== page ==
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Species Selicanis cinereola - Selicanis Moth - Hodges#9430

Selicanis cinereola Smith, 1900 - Hodges' # 9430 - Selicanis cinereola - female Noctuid - Selicanis cinereola Selicanis cinereola - Hodges #9430 - Selicanis cinereola Selicanis Moth - Hodges#9430 - Selicanis cinereola Noctuidae: Selicanis cinereola - Selicanis cinereola Noctuidae: Selicanis cinereola - Selicanis cinereola Noctuidae: Selicanis cinereola - Selicanis cinereola Noctuidae: Selicanis cinereola - Selicanis cinereola
Show images of: caterpillars · adults · both
Classification
Kingdom Animalia (Animals)
Phylum Arthropoda (Arthropods)
Subphylum Hexapoda (Hexapods)
Class Insecta (Insects)
Order Lepidoptera (Butterflies and Moths)
Superfamily Noctuoidea (Owlet Moths and kin)
Family Noctuidae (Owlet Moths)
Subfamily Noctuinae (Cutworm or Dart Moths)
Tribe Apameini
Genus Selicanis
Species cinereola (Selicanis Moth - Hodges#9430)
Hodges Number
9430
Synonyms and other taxonomic changes
Although the genus Selicanis is placed in tribe Apameini at All-Leps, Jan Metlevski points out that S. cinereola (the only species in this genus) lacks two of the most prominent characters of the tribe Apameini, namely:
1. heavily sclerotised ovipositor lobes in female's genitalia
2. presence of two narrow, heavily sclerotised, rod-like structures between ovipositor lobes
Additionally, male genitalia of Selicanis cinereola share several characters with species in the tribe Xylenini, the most prominent being:
1. very large digitus which is often partially or completely fused to the apical part of the valve
2. short ampulla on the clasper, usually not extending over the costal margin of the valve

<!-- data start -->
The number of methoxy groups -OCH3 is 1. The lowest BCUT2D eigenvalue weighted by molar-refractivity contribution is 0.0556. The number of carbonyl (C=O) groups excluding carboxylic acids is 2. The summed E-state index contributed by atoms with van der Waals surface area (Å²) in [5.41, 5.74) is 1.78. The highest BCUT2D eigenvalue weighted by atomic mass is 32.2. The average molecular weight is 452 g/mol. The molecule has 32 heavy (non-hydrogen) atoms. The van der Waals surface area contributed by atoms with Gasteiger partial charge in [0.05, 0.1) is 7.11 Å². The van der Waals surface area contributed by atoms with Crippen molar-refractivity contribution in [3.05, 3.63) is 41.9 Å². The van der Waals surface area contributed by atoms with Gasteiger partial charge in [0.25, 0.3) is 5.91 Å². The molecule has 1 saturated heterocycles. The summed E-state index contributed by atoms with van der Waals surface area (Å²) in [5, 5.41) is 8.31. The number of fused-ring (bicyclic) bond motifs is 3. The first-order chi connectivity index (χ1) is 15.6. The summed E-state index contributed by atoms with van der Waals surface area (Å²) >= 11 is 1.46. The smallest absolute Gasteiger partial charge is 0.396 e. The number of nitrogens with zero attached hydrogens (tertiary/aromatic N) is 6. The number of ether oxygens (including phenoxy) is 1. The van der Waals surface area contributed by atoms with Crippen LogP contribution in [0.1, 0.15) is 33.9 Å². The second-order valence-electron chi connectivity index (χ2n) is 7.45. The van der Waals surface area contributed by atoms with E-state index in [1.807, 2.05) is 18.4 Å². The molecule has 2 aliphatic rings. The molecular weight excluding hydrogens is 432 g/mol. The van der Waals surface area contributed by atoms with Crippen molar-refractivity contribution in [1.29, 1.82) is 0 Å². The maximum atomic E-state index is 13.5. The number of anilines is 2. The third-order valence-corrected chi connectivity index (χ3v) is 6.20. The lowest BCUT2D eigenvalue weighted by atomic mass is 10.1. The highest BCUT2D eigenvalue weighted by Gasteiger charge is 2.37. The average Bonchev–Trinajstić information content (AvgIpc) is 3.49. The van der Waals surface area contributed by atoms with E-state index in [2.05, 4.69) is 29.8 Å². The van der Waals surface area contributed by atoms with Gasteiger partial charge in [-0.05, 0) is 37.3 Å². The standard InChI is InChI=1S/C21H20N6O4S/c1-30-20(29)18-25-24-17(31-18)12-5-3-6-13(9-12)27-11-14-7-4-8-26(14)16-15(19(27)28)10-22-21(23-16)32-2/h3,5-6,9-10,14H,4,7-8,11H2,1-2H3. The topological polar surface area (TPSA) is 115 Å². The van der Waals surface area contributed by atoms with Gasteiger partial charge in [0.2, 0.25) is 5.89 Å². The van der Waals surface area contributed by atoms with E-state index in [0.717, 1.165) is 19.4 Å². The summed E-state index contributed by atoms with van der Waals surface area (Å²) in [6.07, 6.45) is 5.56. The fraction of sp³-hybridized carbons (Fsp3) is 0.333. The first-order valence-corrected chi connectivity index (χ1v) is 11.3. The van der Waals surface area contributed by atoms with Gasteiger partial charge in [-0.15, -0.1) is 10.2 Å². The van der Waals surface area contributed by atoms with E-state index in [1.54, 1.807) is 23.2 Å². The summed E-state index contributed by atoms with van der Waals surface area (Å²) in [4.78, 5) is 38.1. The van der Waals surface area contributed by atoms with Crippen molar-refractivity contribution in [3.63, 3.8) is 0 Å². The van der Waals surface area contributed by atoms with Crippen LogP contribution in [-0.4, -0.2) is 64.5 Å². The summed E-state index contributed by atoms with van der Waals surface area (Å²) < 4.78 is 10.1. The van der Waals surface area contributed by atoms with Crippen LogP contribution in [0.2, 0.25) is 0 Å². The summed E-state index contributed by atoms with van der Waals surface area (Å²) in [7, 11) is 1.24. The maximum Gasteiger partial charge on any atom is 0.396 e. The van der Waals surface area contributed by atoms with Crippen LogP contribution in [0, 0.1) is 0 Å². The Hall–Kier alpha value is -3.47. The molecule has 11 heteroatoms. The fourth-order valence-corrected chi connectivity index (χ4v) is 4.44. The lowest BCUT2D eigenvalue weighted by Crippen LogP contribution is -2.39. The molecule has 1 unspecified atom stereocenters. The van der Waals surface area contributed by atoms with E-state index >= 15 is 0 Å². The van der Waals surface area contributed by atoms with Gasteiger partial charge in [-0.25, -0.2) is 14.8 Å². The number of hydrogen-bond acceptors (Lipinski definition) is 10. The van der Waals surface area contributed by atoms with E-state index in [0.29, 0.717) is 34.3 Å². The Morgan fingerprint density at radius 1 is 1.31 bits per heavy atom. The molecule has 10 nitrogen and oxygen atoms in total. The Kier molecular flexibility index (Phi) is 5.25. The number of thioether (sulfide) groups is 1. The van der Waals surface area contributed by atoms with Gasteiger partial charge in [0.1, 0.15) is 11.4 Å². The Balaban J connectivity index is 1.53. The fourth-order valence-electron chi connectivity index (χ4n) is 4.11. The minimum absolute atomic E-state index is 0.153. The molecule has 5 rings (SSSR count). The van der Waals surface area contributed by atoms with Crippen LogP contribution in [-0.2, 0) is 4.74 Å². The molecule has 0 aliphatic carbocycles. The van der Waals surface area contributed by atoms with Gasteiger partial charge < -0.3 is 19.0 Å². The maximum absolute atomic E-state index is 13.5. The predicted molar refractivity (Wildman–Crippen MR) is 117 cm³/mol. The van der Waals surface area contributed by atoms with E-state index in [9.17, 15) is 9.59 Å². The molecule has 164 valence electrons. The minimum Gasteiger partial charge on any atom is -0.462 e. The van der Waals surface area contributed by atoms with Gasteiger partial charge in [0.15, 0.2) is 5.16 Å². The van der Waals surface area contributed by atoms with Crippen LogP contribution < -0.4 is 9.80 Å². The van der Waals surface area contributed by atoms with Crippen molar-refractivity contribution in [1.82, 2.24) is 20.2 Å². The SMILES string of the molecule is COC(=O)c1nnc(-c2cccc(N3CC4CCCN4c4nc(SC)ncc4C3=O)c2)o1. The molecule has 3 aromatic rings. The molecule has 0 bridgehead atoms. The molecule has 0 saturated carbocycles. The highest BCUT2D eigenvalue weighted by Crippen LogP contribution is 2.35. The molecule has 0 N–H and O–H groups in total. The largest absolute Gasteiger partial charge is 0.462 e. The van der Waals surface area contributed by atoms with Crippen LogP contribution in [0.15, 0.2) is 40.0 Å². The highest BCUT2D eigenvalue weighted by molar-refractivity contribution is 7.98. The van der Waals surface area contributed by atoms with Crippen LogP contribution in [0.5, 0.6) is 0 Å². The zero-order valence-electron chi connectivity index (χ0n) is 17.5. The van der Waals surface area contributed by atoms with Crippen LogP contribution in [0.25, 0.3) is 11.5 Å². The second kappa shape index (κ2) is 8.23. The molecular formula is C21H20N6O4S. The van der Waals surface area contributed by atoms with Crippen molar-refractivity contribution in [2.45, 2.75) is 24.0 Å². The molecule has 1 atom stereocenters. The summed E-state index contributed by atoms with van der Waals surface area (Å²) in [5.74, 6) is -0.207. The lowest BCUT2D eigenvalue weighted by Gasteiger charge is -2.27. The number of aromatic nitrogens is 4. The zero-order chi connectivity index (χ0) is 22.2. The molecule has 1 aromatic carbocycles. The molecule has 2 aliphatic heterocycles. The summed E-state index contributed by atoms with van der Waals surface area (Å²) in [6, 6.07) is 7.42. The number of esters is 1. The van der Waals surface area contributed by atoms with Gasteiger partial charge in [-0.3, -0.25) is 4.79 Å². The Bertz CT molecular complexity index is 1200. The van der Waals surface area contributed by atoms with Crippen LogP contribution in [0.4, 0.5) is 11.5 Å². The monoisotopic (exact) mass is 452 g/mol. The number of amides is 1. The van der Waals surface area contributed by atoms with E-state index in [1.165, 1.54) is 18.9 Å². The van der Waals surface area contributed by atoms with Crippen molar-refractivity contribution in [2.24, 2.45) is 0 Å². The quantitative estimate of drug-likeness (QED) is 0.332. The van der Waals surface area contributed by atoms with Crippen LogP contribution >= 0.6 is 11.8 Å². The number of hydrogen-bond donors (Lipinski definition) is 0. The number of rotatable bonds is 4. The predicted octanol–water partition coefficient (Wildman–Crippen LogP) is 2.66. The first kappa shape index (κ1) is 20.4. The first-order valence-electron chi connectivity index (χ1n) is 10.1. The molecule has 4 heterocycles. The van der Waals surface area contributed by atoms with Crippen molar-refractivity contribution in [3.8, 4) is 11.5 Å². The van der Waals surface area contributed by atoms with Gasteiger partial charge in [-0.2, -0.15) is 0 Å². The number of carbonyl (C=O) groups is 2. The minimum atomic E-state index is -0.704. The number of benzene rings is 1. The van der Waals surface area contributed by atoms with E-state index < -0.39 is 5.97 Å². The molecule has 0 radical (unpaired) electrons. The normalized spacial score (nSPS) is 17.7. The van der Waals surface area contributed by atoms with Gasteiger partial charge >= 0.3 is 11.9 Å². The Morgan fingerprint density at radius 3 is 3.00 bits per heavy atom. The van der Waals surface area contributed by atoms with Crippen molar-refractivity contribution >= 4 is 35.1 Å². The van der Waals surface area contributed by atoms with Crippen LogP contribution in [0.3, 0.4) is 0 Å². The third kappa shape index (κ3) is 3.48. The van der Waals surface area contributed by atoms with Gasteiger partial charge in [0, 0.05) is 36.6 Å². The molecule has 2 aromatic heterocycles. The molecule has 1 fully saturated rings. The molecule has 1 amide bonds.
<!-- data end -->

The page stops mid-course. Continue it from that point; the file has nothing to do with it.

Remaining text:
These characters are described in the recent publication listed under Print Reference below. Therefore, BugGuide places Selicanis in the tribe Xylenini, rather than Apameini.
Explanation of Names
CINEREOLA: from the Latin "cinereus" (ashy); probably refers to the pale gray scales scattered across the forewing, as though dusted with flecks of ash
Numbers
rare and local, with restricted distribution
the only species in this genus in North America (and the world) listed at All-Leps
Size
wingspan 30-41 mm
Identification
Adult: forewing medium brown, dusted with pale gray scales; median area dark brown, bordered by thin grayish-white lines; slightly paler color outside PM line, shading to dark brown in terminal area; subterminal line indistinct; hindwing grayish-brown
Range
endemic to central United States: Colorado, Kansas, Missouri, Illinois, Wisconsin
Habitat
pine barrens and oak savannah
Season
adults fly in September and October
Food
hostplant and larva are currently unknown
Life Cycle
one generation per year; overwinters as an egg
Remarks
The higher classification of the superfamily Noctuoidea is currently undergoing study and will no doubt change further in the near future.
See Also
adults of some Papaipema species have a similar-looking forewing but lack one or both pale lines bordering the median area
Print References
Fibiger, M. and Lafontaine, D. 2005. A review of the higher classification of the Noctuoidea (Lepidoptera) with special reference to the Holarctic fauna. Esperiana, Vol. 11: 7-92.
Internet References